Get exclusive member benefits & effect social change. Join Today
When you bleed, your body has natural defenses that keep you from losing too much blood. These defenses are collectively known as clotting. Proteins that aid in the clotting process are known as clotting factors. Clotting factors also help maintain the consistency of blood flow in your blood vessels.
Clotting protects you from blood loss. But too much clotting can cause life-threatening blood clots to form. These clots can block the flow of blood to your vital organs. Your body produces certain types of proteins that regulate the clotting process to stop that from happening. Antithrombin is one of those proteins.
Antithrombin acts as a natural blood thinner. If your blood clots when it isn’t supposed to, your doctor may order an antithrombin III blood test. This measures the amount of antithrombin protein in your body to learn if you have an antithrombin deficiency that’s causing your blood to clot more easily than normal.
The antithrombin III blood test is also known as the:
Your doctor may order an antithrombin III blood test if blood clots develop in your blood vessels, especially if it happens more than once. Deep vein thrombosis (DVT) occurs when a clot, or thrombus, develops in one of the veins deep in your body. This type of clot can develop anywhere, but it’s most likely to form in your legs. If the clot breaks free, it can travel to other parts of your body. If it travels to one of your lungs, it can cause a pulmonary embolus, or a clot in your lung. A DVT can be life-threatening.
If you develop recurring blood clots, it may mean that you don’t have enough antithrombin III or other clotting factors in your body to prevent clots from forming. Antithrombin deficiencies can result from other health problems, such as liver disease or certain types of kidney disease that decrease your body’s ability to produce functional forms of the antithrombin III protein. Deficiency may also occur if too much of the protein is being used up. You can also inherit antithrombin deficiencies through genetic mutations in the antithrombin gene.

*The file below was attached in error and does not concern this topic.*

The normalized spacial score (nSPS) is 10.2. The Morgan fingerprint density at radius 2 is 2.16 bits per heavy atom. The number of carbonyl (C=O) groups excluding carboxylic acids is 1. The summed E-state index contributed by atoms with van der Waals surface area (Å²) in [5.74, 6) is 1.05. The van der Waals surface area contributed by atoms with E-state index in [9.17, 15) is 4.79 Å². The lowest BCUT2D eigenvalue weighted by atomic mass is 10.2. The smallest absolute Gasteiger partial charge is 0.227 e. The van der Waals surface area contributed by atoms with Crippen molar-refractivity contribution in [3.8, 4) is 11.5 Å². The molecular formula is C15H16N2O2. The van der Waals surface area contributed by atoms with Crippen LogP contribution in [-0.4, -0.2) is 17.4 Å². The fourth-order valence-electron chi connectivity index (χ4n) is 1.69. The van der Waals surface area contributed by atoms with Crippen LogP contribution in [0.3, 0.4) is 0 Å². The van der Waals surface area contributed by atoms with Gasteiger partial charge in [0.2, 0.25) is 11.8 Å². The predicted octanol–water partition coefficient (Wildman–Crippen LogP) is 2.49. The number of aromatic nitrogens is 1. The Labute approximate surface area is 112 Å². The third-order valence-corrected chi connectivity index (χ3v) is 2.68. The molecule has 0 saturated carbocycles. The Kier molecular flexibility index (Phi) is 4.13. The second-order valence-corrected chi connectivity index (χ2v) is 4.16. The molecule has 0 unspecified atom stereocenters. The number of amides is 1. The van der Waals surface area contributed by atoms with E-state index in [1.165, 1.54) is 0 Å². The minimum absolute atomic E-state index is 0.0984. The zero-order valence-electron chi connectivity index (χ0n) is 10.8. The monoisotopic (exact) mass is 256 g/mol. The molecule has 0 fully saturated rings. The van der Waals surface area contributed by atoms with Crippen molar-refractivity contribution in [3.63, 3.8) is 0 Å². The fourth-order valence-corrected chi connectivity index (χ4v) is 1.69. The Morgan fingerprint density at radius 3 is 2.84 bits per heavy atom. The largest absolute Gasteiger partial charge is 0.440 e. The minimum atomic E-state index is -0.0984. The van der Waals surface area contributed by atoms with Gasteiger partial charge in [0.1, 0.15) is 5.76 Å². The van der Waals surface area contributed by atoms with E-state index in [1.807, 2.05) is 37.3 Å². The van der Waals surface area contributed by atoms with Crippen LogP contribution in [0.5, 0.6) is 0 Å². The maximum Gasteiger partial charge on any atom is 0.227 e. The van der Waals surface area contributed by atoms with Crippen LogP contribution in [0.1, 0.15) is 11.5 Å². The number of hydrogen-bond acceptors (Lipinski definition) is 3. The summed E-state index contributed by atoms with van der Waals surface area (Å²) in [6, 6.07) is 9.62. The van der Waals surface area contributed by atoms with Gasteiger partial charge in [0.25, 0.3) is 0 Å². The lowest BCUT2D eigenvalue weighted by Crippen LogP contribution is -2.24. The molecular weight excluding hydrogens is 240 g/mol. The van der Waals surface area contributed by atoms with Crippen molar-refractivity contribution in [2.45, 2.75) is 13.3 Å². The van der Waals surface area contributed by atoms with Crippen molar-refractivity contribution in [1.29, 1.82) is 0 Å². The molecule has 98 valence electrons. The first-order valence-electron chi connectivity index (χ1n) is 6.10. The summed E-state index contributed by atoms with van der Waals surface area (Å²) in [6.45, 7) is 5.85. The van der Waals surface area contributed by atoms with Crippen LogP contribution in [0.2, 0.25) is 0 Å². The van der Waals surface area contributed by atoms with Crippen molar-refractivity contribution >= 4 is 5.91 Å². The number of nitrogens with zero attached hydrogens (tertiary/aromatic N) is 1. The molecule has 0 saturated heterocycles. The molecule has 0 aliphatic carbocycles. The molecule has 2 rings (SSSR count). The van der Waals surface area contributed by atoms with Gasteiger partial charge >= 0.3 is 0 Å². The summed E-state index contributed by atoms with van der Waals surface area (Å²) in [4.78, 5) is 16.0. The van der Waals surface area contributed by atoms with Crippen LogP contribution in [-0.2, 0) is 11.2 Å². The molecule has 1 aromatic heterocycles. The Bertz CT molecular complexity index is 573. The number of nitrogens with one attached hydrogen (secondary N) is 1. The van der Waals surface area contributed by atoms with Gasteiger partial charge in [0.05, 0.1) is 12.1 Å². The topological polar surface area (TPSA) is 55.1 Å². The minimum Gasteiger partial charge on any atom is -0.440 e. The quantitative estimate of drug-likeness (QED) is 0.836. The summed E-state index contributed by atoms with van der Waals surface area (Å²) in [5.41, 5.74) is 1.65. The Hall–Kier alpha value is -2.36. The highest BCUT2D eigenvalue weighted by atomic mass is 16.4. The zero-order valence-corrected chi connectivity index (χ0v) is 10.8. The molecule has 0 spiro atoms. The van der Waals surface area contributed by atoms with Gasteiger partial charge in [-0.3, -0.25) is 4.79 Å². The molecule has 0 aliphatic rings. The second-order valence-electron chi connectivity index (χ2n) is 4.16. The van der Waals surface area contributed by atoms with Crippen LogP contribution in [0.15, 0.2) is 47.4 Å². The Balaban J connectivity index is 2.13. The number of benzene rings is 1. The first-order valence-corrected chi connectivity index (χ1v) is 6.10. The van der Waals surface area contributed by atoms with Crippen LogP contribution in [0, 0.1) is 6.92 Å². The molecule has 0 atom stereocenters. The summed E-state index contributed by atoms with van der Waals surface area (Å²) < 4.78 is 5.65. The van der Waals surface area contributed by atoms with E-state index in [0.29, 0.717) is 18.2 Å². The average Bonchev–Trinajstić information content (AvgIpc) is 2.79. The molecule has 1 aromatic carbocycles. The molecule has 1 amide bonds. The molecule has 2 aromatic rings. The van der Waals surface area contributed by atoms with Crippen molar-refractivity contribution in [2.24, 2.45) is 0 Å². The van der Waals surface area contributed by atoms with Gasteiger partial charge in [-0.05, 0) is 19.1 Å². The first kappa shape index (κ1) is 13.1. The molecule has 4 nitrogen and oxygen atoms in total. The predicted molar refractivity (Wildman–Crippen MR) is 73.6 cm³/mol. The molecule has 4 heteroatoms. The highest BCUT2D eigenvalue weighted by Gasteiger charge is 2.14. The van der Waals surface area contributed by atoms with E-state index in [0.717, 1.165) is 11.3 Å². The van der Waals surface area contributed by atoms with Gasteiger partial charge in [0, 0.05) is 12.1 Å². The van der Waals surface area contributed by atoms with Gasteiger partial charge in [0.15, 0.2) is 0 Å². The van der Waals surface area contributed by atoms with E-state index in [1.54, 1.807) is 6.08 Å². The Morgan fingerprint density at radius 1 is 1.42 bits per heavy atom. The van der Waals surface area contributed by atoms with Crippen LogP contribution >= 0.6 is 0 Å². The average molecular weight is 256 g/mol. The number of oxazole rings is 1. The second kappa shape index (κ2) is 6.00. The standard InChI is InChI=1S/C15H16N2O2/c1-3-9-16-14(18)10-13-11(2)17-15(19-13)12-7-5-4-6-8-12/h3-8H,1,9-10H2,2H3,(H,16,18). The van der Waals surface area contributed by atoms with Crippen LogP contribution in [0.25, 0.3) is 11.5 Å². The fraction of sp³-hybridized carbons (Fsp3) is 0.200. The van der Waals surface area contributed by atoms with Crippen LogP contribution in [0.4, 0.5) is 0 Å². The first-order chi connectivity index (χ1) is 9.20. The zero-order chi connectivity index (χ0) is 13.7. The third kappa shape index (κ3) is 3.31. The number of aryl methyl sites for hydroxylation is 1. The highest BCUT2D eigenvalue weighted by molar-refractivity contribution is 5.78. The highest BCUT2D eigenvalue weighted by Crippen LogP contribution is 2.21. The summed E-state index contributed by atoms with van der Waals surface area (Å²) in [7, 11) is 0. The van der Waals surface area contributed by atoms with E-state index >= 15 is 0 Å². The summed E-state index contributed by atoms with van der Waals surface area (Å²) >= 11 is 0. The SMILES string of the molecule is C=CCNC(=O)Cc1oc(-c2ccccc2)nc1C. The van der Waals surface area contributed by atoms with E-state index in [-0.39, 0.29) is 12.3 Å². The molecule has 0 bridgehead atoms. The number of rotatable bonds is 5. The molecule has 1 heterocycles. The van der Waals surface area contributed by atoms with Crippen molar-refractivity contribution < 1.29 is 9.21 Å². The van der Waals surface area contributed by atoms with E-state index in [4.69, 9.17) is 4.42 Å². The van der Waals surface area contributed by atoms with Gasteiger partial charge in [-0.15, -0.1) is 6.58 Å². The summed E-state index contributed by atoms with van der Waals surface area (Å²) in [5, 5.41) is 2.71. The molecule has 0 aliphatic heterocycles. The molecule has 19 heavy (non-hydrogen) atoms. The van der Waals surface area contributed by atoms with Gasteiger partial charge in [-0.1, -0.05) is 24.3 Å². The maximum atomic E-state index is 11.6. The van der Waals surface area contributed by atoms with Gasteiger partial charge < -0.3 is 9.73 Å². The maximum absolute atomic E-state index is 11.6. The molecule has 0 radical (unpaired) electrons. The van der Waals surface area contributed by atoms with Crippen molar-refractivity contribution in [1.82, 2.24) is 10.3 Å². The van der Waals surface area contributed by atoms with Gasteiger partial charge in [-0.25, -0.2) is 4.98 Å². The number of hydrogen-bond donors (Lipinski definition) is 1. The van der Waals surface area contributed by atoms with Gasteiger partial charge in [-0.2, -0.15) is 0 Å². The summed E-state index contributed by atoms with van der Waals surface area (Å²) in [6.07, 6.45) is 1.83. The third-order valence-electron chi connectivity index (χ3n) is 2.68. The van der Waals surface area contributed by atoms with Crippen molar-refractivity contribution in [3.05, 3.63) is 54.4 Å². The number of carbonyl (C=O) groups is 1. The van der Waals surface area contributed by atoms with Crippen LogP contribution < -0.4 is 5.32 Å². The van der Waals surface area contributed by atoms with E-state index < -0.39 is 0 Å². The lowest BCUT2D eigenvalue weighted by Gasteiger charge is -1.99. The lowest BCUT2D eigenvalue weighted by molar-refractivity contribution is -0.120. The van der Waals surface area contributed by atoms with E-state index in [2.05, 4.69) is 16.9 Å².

Like all blood tests, the antithrombin III test involves some risks. These risks are common to all routine blood tests. They include:
This test is safe. The risks are minimal.
Certain medications can interfere with the results of an antithrombin III test, including blood thinners such as ibuprofen and warfarin. You may need to stop taking those medications before your test. Tell your doctor about all of the medications that you’re taking, including prescription and non-prescription drugs. Ask them if you should stop taking any of them in the days or hours leading up to your test.
For the antithrombin III test, you’ll need to give a blood sample in a clinical setting, such as your doctor’s office. A healthcare provider will likely draw a blood sample from one of your arms, using a small needle. They’ll collect your blood in a tube or vial. Then, they’ll send it to a lab for analysis.
Once the lab reports the results of your test, your doctor can help you understand what they mean. If your antithrombin level is lower than normal, you likely have an antithrombin deficiency. This puts you at an increased risk of developing DVT and other conditions, including:
Your doctor may recommend additional testing to determine the cause of your antithrombin deficiency. Possible causes include:
Alternately, your test results may indicate normal or higher-than-normal levels of antithrombin. Higher-than-normal levels aren’t a sign of significant health problems.
Ask your doctor for more information about your results and follow-up steps.
Written by: Darla Burke
Medically reviewed on: Jun 17, 2016: University of Illinois-Chicago, College of Medicine
Enter your symptoms in our Symptom Checker to find out possible causes of your symptoms. Go.
Enter any list of prescription drugs and see how they interact with each other and with other substances. Go.
Enter its color and shape information, and this tool helps you identify it. Go.
Find information on drug interactions, side effects, and more. Go.